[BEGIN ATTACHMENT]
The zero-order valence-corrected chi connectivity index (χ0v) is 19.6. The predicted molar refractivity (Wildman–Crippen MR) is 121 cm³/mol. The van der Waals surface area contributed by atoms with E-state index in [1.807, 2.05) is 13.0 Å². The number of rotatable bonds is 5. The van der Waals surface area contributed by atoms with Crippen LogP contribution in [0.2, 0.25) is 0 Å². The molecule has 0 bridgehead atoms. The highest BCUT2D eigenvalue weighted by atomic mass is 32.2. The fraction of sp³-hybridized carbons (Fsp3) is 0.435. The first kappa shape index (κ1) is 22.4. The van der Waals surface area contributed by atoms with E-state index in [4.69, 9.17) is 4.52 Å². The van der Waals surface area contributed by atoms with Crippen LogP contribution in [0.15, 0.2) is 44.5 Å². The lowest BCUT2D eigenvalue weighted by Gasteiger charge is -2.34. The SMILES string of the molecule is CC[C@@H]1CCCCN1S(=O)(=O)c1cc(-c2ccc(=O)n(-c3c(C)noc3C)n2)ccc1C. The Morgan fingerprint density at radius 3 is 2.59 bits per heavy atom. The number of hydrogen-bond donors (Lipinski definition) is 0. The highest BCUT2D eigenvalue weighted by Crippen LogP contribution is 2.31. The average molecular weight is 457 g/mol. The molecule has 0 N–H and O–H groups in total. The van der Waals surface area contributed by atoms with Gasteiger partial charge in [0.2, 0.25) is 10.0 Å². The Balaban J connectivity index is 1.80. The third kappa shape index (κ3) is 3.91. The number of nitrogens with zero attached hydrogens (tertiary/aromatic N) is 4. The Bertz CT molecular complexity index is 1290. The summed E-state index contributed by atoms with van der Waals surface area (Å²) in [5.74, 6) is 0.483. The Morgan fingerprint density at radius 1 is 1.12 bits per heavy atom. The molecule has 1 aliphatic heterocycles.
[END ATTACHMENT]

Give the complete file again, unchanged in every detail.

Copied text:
The zero-order valence-corrected chi connectivity index (χ0v) is 19.6. The predicted molar refractivity (Wildman–Crippen MR) is 121 cm³/mol. The van der Waals surface area contributed by atoms with E-state index in [1.807, 2.05) is 13.0 Å². The number of rotatable bonds is 5. The van der Waals surface area contributed by atoms with Crippen LogP contribution in [0.2, 0.25) is 0 Å². The molecule has 0 bridgehead atoms. The highest BCUT2D eigenvalue weighted by atomic mass is 32.2. The fraction of sp³-hybridized carbons (Fsp3) is 0.435. The first kappa shape index (κ1) is 22.4. The van der Waals surface area contributed by atoms with E-state index in [4.69, 9.17) is 4.52 Å². The van der Waals surface area contributed by atoms with Crippen LogP contribution in [0.15, 0.2) is 44.5 Å². The lowest BCUT2D eigenvalue weighted by Gasteiger charge is -2.34. The SMILES string of the molecule is CC[C@@H]1CCCCN1S(=O)(=O)c1cc(-c2ccc(=O)n(-c3c(C)noc3C)n2)ccc1C. The Morgan fingerprint density at radius 3 is 2.59 bits per heavy atom. The number of hydrogen-bond donors (Lipinski definition) is 0. The highest BCUT2D eigenvalue weighted by Crippen LogP contribution is 2.31. The average molecular weight is 457 g/mol. The molecule has 0 N–H and O–H groups in total. The van der Waals surface area contributed by atoms with Gasteiger partial charge in [0.2, 0.25) is 10.0 Å². The Balaban J connectivity index is 1.80. The third kappa shape index (κ3) is 3.91. The number of nitrogens with zero attached hydrogens (tertiary/aromatic N) is 4. The Bertz CT molecular complexity index is 1290. The summed E-state index contributed by atoms with van der Waals surface area (Å²) in [5.74, 6) is 0.483. The Morgan fingerprint density at radius 1 is 1.12 bits per heavy atom. The molecule has 1 aliphatic heterocycles.